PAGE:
For years, I tried to get my children interested in money management and saving their money for things they wanted. Mommy can’t always foot the bill for extravagant desires like those fidget spinners and the entire Major League Soccerball collection. Not too long ago I saw an article on social media about a young man who had invested in his favorite sneaker company with the help of his mother. The experience spurred his interest in further investment and he owned several stocks by the time the article was written.
Leverage what Your Kids are Interested in
That article got my wheels turning. My 15-year-old son loves video games, soccer, and his phone and my 13-year-old daughter loves books, electronics, music, and plays soccer as well. With a small allowance budget for each of them to utilize, I tasked them with researching the cost of shares in companies that relate to their hobbies. My son looked into Sony, T-Mobile, and Apple while my daughter opted for Amazon, Samsung, and Barnes and Noble. Based on their research, they determined how much a share was and how many shares they needed to buy in order to reach their goals. The best part of all of it was that investing in stocks gave them the chance for their money to actually grow — if they could exercise patience and did their research well.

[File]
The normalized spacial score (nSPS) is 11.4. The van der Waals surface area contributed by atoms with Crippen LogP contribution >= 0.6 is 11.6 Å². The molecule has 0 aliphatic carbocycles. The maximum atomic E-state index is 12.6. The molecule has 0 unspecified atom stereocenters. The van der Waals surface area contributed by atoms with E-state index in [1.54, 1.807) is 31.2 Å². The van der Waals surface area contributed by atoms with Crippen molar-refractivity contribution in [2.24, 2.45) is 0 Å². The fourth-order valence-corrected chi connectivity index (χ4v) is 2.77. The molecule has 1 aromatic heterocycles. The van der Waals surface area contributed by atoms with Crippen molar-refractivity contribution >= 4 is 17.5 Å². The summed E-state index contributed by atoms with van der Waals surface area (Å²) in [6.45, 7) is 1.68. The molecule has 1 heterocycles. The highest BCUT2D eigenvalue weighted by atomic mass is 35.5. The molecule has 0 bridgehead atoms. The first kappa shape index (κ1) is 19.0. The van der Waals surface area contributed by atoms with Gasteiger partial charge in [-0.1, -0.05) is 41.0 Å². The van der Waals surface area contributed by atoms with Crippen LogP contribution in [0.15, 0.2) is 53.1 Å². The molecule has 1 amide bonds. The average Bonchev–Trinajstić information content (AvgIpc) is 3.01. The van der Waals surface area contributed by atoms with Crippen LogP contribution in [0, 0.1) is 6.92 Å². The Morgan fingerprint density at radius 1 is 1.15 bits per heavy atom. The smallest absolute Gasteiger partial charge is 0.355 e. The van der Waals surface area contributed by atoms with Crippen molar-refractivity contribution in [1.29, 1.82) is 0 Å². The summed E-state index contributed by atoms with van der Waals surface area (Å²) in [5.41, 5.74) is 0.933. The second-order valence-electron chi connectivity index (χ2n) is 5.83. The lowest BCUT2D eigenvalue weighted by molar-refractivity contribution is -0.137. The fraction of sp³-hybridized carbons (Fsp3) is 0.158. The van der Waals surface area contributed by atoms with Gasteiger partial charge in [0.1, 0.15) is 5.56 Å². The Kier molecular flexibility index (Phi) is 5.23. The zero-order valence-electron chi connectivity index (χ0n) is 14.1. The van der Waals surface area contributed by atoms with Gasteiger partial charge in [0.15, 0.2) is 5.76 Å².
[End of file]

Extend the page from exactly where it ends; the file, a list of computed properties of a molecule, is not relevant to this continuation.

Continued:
Using Shares to Pay For Their Wish List Items
I was totally shocked with how committed they were to this project — I believe it was the fact that they’d be making money off things they interact with daily. My son loves the fact that he can sell shares at any time if he wants to buy the newest video game or some costly new shoes. He wears a size 12 by the way. Size 12’s are NOT cheap! And on my daughter’s wish list when she’s ready to cash in a few shares? A rabbit and a guitar. What a combination!
Starting Early in Money Management
The sooner you educate your children on the benefits of investing and saving, the better. Start them young and they’ll develop good habits that will shape their spending and saving as adults — I sure wish I had received more education on investing and saving when I was my kids’ age!
How to Set Up a Stock Exchange Account for Your Kids
To get started you should do some more research on investing to determine which account option is right for you and your children. Talk to your bank or a local credit union, investigate online trading websites and stock brokers — some of them may have low fee plans for minors. If you have a 401K or IRA plan, see if they have a way to involve your kids. Find out whether the shares will be in your name (and will need to be transferred when your kids turn 18), and how the fees and taxes will work. With a proper plan and education, your kids will be on their way to buying you your dream car in no time!